Copyright is held by the author.
THE KNOCKING sounded again on the door. David’s mind cleared and he lifted his legs, saw he still had feet, and rolled off the couch. He looked through the spyhole in the door; Carter Jensen’s worried face, his nose magnified into a huge and ridiculous-looking blob by the spy-hole lens, stared back at him. David opened the door. Carter Jensen stepped inside.
“What the hell, Carter?” David closed the door.
Carter sat down on the couch. “Diane and I broke up. I need a drink. You got anything?”
“Wine.” David went into the kitchen and returned with a bottle of red and two glasses. He poured and handed a glass to Carter then sat down on a chair opposite the couch and waited for Carter to speak.
Carter looked at the floor. “I don’t know why we broke up. I didn’t want to but then bam! Just like that, it was over.” He took a small sip of wine then wiped his mouth with the back of his hand.
“Yeah, well, those things happen,” said David. He took a drink and set the glass next to the bottle on the table by his chair. The music of Tim Janis still played.
“I thought we had something. I thought it would last. We loved each other.” Carter gave David a weak smile.
“We got into an argument. It wasn’t anything, really, just a dumb argument over that party we went to last weekend.”
“Yeah.” Carter rolled the wine glass between his hands.
“It’s too bad you and Diane split. I like her. She’s a good person.”
Carter laughed. “But it’s over now.”
“Are you moving out or is Diane going to find another place?”
“I’m staying in the apartment.” Carter took another small sip of wine. “Diane already left.”
“Jesus, Carter, that was quick. I didn’t know you two were having trouble.”
Carter laughed again. “We weren’t, then the argument started.”
“What the hell, Carter?” David looked at his watch and thought about asking Carter to leave.
“Diane got too close to Frankie at his party, if you know what I mean. At least I thought so. They were all over each other, practically getting it on right there in front of everybody. It was embarrassing, David. People saw what they were doing. I couldn’t take it so I left. Frankie brought Diane home later. It burned my ass all week and I finally called her on it tonight.”
David took a drink of wine. He hated to see his friend in such pain. He took another drink before putting the glass on the table.
“She told me to grow up.” Carter forced a wry grin. “Can you believe it? Frankie’s a jerk and she tells me to grow up. Frankie would have drilled her right there on the floor while all of us stood around and watched. And she would have enjoyed it, too. They probably did the nasty after I left and before Frankie brought her home.”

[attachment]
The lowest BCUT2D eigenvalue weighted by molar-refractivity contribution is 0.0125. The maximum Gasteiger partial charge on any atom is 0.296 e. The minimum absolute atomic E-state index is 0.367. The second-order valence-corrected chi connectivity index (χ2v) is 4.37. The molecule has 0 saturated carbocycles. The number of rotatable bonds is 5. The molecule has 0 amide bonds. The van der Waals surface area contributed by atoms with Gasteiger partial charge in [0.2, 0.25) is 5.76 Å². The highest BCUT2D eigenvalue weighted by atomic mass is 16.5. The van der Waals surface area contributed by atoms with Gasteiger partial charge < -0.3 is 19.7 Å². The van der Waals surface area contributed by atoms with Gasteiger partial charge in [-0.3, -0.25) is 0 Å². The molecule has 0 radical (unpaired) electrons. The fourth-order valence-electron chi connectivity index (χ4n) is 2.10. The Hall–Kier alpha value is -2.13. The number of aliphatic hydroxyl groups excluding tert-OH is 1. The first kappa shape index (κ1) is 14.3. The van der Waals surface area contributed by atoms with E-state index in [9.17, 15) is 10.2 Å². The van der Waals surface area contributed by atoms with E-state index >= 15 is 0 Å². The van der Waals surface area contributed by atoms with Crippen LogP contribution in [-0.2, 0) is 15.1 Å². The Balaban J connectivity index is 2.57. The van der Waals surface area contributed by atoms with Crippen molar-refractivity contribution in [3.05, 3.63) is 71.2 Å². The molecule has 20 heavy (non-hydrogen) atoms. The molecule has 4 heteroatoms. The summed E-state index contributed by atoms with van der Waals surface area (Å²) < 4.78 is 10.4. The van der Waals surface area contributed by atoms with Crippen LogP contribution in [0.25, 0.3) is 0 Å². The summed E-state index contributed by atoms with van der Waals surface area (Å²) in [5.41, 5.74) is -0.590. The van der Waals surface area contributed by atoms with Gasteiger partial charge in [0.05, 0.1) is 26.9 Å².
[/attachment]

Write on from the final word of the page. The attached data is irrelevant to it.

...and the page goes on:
“Jesus, Carter, that’s harsh.”
“I’m going to need a lawyer. How about you be my lawyer, David?”
“Well, sure, I guess, but that might not be such a good idea. It’s never smart to be legal counsel for a friend. Are you looking at a divorce?”
“Not exactly. There isn’t going to be a divorce.” Carter set the wine glass on the floor by his right foot.
“Then why do you need a lawyer?”
“Because I shot Diane right before I came here. She’s dead.”
David’s mouth dropped open. “You what?”
“Yeah, I shot her, David. In the head. She’s dead.” Carter shook his head. “Man, I really screwed the pooch on this one.” He reached in his jacket pocket and pulled out an object wrapped in a white cloth. He unwrapped the cloth, exposing a pistol. “Here,” he said, and holding the cloth, threw the gun to David who caught it with both hands. David fumbled with the gun, bouncing it between his hands several times before dropping it in his lap.
“I shot her with that gun.” Carter stuffed the cloth into his jacket.
“What do you think you’re doing. I don’t want this gun. Is it loaded?”
“Yes. You better keep it. If you don’t, I’ll kill myself.” Carter stood up. “I got to go home, David. I know I have to call the cops. I need you to be there when they show up.” He walked to the door and waited. “You better drive your own car. I won’t be able to bring you home after they arrest me.”
David put the gun on the table next to the wine bottle and got out of the chair. “Carter, I don’t believe this.”
“It’s true. I shot Diane. Bring the gun. The cops are gonna want it.” He waited patiently while David pulled on a jacket and put the pistol in a pocket. “I’m glad you’re my friend, David. Thanks for doing this.” David followed Carter out the door.
Diane lay on her back on the floor next to the couch. A small pool of blood and fluid had formed around the side of her head below a gaping exit wound behind her right ear. Her mouth and eyes were open, giving her a surprised look, as if she wanted to say, “Oh, my, I didn’t expect this!”